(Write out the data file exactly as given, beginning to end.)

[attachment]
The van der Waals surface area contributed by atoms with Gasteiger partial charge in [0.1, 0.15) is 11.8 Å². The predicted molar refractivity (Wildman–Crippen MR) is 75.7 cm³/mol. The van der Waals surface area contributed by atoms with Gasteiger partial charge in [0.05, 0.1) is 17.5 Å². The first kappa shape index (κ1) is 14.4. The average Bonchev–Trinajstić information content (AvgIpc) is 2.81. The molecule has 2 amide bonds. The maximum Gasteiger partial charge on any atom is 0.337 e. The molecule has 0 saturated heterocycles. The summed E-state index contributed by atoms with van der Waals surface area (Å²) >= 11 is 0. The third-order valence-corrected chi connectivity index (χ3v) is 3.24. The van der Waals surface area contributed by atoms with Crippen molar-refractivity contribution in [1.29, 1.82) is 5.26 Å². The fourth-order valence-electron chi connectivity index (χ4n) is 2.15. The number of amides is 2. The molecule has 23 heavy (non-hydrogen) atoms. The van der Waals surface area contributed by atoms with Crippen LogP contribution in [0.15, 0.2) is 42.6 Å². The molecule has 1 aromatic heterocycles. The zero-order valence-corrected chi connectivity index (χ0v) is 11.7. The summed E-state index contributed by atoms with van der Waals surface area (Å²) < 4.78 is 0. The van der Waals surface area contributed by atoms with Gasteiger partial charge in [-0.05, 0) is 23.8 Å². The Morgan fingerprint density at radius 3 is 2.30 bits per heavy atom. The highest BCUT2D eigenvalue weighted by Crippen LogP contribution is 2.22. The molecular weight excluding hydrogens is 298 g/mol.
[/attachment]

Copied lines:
The van der Waals surface area contributed by atoms with Gasteiger partial charge in [0.1, 0.15) is 11.8 Å². The predicted molar refractivity (Wildman–Crippen MR) is 75.7 cm³/mol. The van der Waals surface area contributed by atoms with Gasteiger partial charge in [0.05, 0.1) is 17.5 Å². The first kappa shape index (κ1) is 14.4. The average Bonchev–Trinajstić information content (AvgIpc) is 2.81. The molecule has 2 amide bonds. The maximum Gasteiger partial charge on any atom is 0.337 e. The molecule has 0 saturated heterocycles. The summed E-state index contributed by atoms with van der Waals surface area (Å²) >= 11 is 0. The third-order valence-corrected chi connectivity index (χ3v) is 3.24. The van der Waals surface area contributed by atoms with Crippen molar-refractivity contribution in [1.29, 1.82) is 5.26 Å². The fourth-order valence-electron chi connectivity index (χ4n) is 2.15. The number of amides is 2. The molecule has 23 heavy (non-hydrogen) atoms. The van der Waals surface area contributed by atoms with Crippen LogP contribution in [0.15, 0.2) is 42.6 Å². The molecule has 1 aromatic heterocycles. The zero-order valence-corrected chi connectivity index (χ0v) is 11.7. The summed E-state index contributed by atoms with van der Waals surface area (Å²) < 4.78 is 0. The van der Waals surface area contributed by atoms with Gasteiger partial charge in [-0.05, 0) is 23.8 Å². The Morgan fingerprint density at radius 3 is 2.30 bits per heavy atom. The highest BCUT2D eigenvalue weighted by Crippen LogP contribution is 2.22. The molecular weight excluding hydrogens is 298 g/mol.